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OCZ Vector 256 GB Review: An SSD Powered By Barefoot 3

4 KB Random Performance

Random Read Performance (background info)

Examples include antivirus scans and typing in Word

At a queue depth of one, all of the SSDs in our comparison move between 25-30 MB/s. As we scale up to 32 outstanding I/O requests, the 256 GB Vector leads the pack, delivering ~390 MB/s (or roughly 100 000 IOPS). That's roughly 15% faster than the Vertex 4, and 10% faster than Samsung's 840 Pro. In between, though, the Vector trails both the Vertex 4 and the 840 Pro. 

In an effort to minimize the redundancy of including multiple SandForce-based drives in our charts, we're using Intel's SSD 520 to represent the other drives out there with an SF-22xx controller and synchronous NAND. Compared to those SSDs, the new Vector represents a major improvement at queue depths of eight and higher.

Random Write Performance

Examples include email, file compression, and Web browsing

Between a queue depth of one and four, the Vector manages a measurable lead over the Intel SSD 520 standing in for second-gen SandForce drives with synchronous NAND in 4 KB random writes. Whereas most SSDs start at around ~50 MB/s, OCZ's newest SSD leads off at ~80 MB/s.

Beyond a queue depth of four, the Vector falls behind the Vertex 4 and 840 Pro, but then spikes at a queue depth of 32.

Although the Vertex 4 does really well at high queue depths, it's not as compelling in this test where we'd want it to be (at lower queue depths more representative of desktop workloads). To that end, the Vector again impresses.

  • gnesterenko
    "In the real world, it's almost a certainty that you wouldn't be able to tell the difference between them (or a number of the nearly-as-fast but tangibly less expensive models featured each month in Best SSDs For The Money)."

    This, This, This. All SSDs are pretty amazing at this point for me, the average user. What I care fare more about is - Are they reliable. At the moment, it still seems that Intel holds the reliability crown. Reviews like this are great, for sure, but they don't answer the most important question sadly.
    Reply
  • acku
    gnesterenko"In the real world, it's almost a certainty that you wouldn't be able to tell the difference between them (or a number of the nearly-as-fast but tangibly less expensive models featured each month in Best SSDs For The Money)."This, This, This. All SSDs are pretty amazing at this point for me, the average user. What I care fare more about is - Are they reliable. At the moment, it still seems that Intel holds the reliability crown. Reviews like this are great, for sure, but they don't answer the most important question sadly.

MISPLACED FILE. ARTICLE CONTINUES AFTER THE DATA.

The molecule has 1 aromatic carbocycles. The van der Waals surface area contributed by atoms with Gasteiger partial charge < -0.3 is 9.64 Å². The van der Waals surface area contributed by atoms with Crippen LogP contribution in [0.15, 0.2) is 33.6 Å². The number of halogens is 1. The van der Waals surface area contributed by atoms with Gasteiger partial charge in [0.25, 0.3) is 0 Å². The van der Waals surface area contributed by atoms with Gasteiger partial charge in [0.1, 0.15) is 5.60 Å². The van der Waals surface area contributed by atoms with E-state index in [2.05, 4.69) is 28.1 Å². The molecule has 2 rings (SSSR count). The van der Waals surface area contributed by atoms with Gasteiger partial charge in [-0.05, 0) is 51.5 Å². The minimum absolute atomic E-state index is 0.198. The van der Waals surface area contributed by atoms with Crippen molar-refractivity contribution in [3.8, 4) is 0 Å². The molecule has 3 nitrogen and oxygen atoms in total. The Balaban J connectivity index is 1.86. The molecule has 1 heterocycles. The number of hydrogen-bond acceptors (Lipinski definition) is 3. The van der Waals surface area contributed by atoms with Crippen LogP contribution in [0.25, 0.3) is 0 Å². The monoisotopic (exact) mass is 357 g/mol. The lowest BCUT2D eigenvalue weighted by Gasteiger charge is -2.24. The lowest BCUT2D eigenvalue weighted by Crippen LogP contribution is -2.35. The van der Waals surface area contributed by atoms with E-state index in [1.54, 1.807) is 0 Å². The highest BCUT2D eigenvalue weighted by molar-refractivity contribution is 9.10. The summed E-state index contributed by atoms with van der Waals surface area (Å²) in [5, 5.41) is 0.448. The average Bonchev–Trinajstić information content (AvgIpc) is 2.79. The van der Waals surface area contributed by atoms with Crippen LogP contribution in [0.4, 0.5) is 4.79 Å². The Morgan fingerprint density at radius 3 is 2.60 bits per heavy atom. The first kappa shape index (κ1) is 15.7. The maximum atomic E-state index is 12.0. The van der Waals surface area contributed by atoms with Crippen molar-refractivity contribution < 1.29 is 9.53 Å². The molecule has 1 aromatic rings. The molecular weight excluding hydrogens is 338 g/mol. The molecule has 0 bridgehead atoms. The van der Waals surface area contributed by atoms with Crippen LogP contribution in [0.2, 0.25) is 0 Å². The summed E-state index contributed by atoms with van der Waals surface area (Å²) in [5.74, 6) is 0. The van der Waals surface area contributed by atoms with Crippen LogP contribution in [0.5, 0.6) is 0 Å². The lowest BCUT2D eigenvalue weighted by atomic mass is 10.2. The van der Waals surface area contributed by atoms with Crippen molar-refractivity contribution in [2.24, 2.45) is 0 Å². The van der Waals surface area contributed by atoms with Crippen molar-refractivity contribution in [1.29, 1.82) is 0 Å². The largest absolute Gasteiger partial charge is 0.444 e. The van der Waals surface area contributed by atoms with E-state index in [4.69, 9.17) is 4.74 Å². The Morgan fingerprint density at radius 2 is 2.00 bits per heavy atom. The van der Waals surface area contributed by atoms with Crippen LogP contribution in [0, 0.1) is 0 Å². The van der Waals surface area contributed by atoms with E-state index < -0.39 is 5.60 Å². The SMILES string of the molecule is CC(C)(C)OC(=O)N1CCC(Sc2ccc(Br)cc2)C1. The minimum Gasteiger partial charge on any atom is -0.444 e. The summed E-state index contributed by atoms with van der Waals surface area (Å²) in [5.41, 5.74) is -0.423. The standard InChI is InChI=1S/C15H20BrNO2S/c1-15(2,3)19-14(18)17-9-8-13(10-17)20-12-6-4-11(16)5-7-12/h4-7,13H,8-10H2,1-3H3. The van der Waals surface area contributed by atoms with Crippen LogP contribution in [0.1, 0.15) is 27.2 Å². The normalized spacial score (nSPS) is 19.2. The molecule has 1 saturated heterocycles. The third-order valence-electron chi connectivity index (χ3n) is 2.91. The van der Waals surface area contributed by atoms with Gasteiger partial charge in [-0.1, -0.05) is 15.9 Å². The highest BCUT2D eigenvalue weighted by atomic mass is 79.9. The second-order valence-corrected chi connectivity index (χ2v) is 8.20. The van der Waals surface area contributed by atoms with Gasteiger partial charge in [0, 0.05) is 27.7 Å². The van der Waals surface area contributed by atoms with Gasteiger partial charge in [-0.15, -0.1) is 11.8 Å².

Let's make one thing clear. Endurance, reliability, durability, they all refer to different things.

    When it comes to reliablity, everything we know is rather anecdotal. There are no published RMA rates (only return rates and for a 500 sample size), so its rather flawed. Second, two users subject their SSDs in different ways. The first may have more random data in their workload. You can't make an evaluation that drive x failed for user y therefore its bad. What you do matters. Unlike HDDs, performance and characteristics of the drive change based on what you do to it. Since no two users do the same thing with their system, the only real way to test this out is to get a few thousand SSDs, subject them to the same workload in a big data center for a few years. I'd love to do this but naturally, it's really not feasible. :)

    Cheers,
    Andrew Ku
    Reply
  • mayankleoboy1
    So basically all good SSD's are constrained by the SATA3 interface. I cant wait for the direct PCIE interface(express pcie ?) to become standard.
    Reply
  • Hupiscratch
    Do these drives (specially the Samsung 840) support TRIM in RAID 0 arrays or this is a property related to the chipset?
    Reply
  • acku
    HupiscratchDo these drives (specially the Samsung 840) support TRIM in RAID 0 arrays or this is a property related to the chipset?
    That's a mobo thing. You're going to want a 7-series chipset from Intel.

    Cheers,
    Andrew Ku
    Reply
  • Jerky_san
    Jebus Samsungs are such strong contenders on all fields..
    Reply
  • edlivian
    i dont care how much slower the crucial m4 is compared to the new kids on the block, I will keep stocking them for myself and company, since that is the only one that has never failed me.
    Reply
  • acku
    10447277 said:
    i dont care how much slower the crucial m4 is compared to the new kids on the block, I will keep stocking them for myself and company, since that is the only one that has never failed me.

    Glad to hear the m4s are working out for you! Indeed, they have a pretty good track record.

    Cheers,
    Andrew Ku
    Reply
  • dingo07
    So should I buy some of thier stock now...? It can't get much lower than them going out of business from the lawsuits... :/
    Reply
  • I just hope that there won't be as many firmware updates with this drive. I got tired of that with my past 2 OCZ SSD's (Vertex 3 & Vertex Turbo). It was way too often, almost as much as my GPU drivers. That being said, they both have given me no issues whatsoever and run like champs. I see a 256GB Vector in my future.
    Reply